Many common problems (beyond those addressed by J2EE application servers) have beensolved well by open source or commercial packages and frameworks. In such cases, designing and implementing a proprietary solution may be wasted effort. By adopting an existing solution,we are free to devote all our effort to meeting business requirements.
After commenting that existing frameworks can mean a slightly steeper learning curve, Rod later motivates why this trade-off isworthwhile to gain a strong application infrastructure. On page 395, he clearly explains the benefits:
Using a strong standard infrastructure can deliver better applications, faster. A strong infrastructure makes this possible by achieving the following goals:
Allowing application code to concentrate on implementing business logic and other application functionality with a minimum of distraction. This reduces time to market by reducing development effort, and reduces costs throughout the project lifecycle by making application code more maintainable (because it is simpler and focused on the problem domain). This is the ultimate goal, which many of the following goals help us toachieve.
Separating configuration from Java code
Facilitating the use of OO design by eliminating the need for common compromises.
Eliminating code duplication, by solving each problem only once. Once we have a good solution for a problem such as a complex API we should always use that solution, inwhatever components or classes that encounter the problem
Concealing the complexity of J2EE APIs. We've already seen this with JDBC; other APIs that are candidate for a higher-level of abstraction include JNDI and EJB access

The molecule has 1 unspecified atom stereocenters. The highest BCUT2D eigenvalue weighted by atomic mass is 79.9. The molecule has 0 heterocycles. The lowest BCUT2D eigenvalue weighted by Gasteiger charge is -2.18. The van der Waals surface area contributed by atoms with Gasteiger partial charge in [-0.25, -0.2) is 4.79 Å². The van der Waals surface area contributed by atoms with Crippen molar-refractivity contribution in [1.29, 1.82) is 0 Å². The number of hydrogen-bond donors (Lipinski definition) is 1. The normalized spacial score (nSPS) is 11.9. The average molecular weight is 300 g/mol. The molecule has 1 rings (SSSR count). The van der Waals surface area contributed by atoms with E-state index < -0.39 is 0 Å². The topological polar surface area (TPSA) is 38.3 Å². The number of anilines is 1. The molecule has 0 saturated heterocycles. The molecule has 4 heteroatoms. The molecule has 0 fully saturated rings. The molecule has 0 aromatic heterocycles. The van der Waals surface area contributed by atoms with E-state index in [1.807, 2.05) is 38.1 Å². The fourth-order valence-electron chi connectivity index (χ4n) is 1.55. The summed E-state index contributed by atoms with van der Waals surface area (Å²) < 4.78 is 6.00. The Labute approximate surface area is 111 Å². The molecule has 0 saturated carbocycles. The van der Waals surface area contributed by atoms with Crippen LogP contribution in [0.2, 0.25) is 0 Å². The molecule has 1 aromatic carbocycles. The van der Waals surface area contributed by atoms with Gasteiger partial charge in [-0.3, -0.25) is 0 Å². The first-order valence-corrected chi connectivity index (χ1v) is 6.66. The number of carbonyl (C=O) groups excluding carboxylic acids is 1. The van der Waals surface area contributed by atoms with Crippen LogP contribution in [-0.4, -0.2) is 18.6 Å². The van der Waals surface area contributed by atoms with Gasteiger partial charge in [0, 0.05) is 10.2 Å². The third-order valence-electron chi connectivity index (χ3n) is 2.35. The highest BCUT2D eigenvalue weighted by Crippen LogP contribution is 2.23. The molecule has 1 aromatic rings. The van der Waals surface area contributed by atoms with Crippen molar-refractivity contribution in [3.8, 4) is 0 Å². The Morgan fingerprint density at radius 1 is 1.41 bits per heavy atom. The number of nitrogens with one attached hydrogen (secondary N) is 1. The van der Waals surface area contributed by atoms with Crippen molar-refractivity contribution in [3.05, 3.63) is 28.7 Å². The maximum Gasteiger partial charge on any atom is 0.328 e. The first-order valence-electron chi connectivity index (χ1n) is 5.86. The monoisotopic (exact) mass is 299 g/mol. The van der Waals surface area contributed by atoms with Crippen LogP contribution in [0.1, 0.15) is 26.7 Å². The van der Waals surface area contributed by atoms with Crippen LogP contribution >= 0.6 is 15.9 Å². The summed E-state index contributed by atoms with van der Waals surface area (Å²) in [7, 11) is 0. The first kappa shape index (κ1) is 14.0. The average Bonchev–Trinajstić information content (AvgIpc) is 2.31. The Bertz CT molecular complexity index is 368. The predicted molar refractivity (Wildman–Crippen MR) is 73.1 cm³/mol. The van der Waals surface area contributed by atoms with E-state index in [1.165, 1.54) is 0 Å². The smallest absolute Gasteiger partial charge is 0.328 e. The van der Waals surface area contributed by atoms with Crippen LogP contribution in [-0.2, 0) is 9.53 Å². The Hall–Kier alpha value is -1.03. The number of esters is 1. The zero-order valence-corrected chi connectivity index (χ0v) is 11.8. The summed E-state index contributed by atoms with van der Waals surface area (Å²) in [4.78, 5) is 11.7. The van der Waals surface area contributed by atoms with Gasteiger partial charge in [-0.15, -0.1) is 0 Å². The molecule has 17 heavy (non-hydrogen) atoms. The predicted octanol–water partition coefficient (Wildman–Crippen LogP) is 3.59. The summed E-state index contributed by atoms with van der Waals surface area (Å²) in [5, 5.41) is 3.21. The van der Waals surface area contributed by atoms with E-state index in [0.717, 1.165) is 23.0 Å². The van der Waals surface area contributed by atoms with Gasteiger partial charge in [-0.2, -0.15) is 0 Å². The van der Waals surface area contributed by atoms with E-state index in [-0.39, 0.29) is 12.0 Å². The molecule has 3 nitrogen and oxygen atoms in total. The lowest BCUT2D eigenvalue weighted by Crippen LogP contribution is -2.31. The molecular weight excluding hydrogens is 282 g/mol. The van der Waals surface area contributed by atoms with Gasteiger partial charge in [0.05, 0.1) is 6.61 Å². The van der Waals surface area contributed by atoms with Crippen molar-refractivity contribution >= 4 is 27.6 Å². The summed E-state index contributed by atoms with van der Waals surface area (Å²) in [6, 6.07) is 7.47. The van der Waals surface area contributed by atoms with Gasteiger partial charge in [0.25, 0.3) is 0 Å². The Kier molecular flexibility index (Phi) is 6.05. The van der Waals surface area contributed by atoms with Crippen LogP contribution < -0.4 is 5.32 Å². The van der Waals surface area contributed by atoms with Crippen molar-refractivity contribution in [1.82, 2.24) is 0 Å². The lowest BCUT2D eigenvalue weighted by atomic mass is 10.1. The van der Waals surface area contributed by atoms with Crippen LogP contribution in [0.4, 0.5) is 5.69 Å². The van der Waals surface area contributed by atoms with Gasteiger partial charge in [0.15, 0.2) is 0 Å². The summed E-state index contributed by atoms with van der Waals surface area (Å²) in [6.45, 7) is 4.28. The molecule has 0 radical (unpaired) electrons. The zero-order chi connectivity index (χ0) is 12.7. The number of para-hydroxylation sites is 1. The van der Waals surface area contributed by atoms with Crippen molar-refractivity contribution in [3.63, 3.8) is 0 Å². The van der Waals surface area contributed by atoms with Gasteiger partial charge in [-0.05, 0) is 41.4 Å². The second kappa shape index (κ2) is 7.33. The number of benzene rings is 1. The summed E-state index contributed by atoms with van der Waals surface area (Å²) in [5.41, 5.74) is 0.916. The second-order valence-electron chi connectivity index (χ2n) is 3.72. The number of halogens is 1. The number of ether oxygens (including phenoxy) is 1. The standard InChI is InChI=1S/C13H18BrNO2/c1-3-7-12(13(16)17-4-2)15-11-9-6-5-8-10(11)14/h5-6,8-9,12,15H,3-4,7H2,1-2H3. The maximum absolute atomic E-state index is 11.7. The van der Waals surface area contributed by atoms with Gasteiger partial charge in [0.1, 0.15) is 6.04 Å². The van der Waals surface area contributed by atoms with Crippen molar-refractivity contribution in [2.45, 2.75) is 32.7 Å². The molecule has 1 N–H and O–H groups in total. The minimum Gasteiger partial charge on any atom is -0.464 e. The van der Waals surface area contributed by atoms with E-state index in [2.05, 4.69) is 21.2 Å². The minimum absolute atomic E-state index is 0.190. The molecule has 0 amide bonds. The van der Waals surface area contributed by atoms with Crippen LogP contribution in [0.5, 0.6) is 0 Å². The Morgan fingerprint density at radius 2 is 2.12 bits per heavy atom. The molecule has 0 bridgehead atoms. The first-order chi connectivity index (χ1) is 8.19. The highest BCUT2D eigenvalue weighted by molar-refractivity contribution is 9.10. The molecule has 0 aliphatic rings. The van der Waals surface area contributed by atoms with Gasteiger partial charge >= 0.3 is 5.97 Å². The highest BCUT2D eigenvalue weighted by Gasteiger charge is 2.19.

Ensuring correct error handling. We saw the importance of this when working withJDBC in Chapter 9.
Facilitating internationalization if required.
Enhancing productivity without compromising architectural principles. Without adequateinfrastructure, it is tempting to cut corners by adopting quick, hacky solutions that will cause ongoing problems. Appropriate infrastructure should encourage and facilitate theapplication of sound design principles.
Achieving consistency between applications within an organization. If all applicationsuse the same infrastructure as well as the same application server and underlying technologies, productivity will be maximized, teamwork more effective, and risk reduced.
Ensuring that applications are easy to test. Where possible, a framework should allow application code to be tested without deployment on an application server.
Several existing application frameworks provide ready-to-use implementations of the kind of strong application infrastructure thatRod recommends. If you use
frameworks, you won't have to design, code, debug, and maintain your own infrastructurecode.In this whitepaper, we examine two existing J2EE frameworks by studying a working sample application. By patterning thesample application after the "classic" Java Pet Store Demo, we've made it easier for readers familiar with the original demo tocompare the developer productivity that a framework-based J2EE development approach can provide.
Rebuilding a Web Storefront with Struts and ADF
The ADF Toy Store demo is a simple web storefront application adhering to the Model/View/Controller (MVC) design pattern. Itis implemented using two existing J2EE application frameworks: Apache Struts